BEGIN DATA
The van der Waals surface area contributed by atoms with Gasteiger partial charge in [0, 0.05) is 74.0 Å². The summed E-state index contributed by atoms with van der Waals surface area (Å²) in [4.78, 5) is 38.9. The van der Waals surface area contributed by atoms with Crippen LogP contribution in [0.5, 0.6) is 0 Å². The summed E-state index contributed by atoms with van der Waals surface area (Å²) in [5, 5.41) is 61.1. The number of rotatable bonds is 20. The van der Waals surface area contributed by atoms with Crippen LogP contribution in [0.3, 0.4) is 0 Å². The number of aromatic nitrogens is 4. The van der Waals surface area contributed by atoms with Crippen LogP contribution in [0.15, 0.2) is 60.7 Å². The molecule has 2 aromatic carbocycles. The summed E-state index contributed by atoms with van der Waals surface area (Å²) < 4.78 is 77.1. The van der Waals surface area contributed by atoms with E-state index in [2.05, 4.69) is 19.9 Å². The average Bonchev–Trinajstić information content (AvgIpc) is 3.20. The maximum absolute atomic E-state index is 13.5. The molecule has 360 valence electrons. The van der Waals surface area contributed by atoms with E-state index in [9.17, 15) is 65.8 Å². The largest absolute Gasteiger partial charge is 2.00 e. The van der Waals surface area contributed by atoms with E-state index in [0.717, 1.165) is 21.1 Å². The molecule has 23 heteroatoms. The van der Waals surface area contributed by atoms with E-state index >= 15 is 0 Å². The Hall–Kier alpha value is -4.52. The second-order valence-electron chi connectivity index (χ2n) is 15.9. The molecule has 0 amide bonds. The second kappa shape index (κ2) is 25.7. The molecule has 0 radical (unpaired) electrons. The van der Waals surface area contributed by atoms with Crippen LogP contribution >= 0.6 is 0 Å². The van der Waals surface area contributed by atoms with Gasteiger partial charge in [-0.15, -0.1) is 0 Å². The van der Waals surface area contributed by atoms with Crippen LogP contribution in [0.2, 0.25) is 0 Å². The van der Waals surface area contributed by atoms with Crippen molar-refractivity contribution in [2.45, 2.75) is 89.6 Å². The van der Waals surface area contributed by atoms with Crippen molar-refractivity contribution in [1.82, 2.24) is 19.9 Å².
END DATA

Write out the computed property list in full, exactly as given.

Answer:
The van der Waals surface area contributed by atoms with Gasteiger partial charge in [0, 0.05) is 74.0 Å². The summed E-state index contributed by atoms with van der Waals surface area (Å²) in [4.78, 5) is 38.9. The van der Waals surface area contributed by atoms with Crippen LogP contribution in [0.5, 0.6) is 0 Å². The summed E-state index contributed by atoms with van der Waals surface area (Å²) in [5, 5.41) is 61.1. The number of rotatable bonds is 20. The van der Waals surface area contributed by atoms with Crippen LogP contribution in [0.3, 0.4) is 0 Å². The number of aromatic nitrogens is 4. The van der Waals surface area contributed by atoms with Crippen LogP contribution in [0.15, 0.2) is 60.7 Å². The molecule has 2 aromatic carbocycles. The summed E-state index contributed by atoms with van der Waals surface area (Å²) < 4.78 is 77.1. The van der Waals surface area contributed by atoms with E-state index in [2.05, 4.69) is 19.9 Å². The average Bonchev–Trinajstić information content (AvgIpc) is 3.20. The maximum absolute atomic E-state index is 13.5. The molecule has 360 valence electrons. The van der Waals surface area contributed by atoms with E-state index in [9.17, 15) is 65.8 Å². The largest absolute Gasteiger partial charge is 2.00 e. The van der Waals surface area contributed by atoms with E-state index in [0.717, 1.165) is 21.1 Å². The molecule has 23 heteroatoms. The van der Waals surface area contributed by atoms with E-state index >= 15 is 0 Å². The Hall–Kier alpha value is -4.52. The second-order valence-electron chi connectivity index (χ2n) is 15.9. The molecule has 0 amide bonds. The second kappa shape index (κ2) is 25.7. The molecule has 0 radical (unpaired) electrons. The van der Waals surface area contributed by atoms with Crippen LogP contribution >= 0.6 is 0 Å². The van der Waals surface area contributed by atoms with Gasteiger partial charge in [-0.15, -0.1) is 0 Å². The van der Waals surface area contributed by atoms with Crippen LogP contribution in [0.2, 0.25) is 0 Å². The van der Waals surface area contributed by atoms with Crippen molar-refractivity contribution in [2.45, 2.75) is 89.6 Å². The van der Waals surface area contributed by atoms with Crippen molar-refractivity contribution in [1.82, 2.24) is 19.9 Å².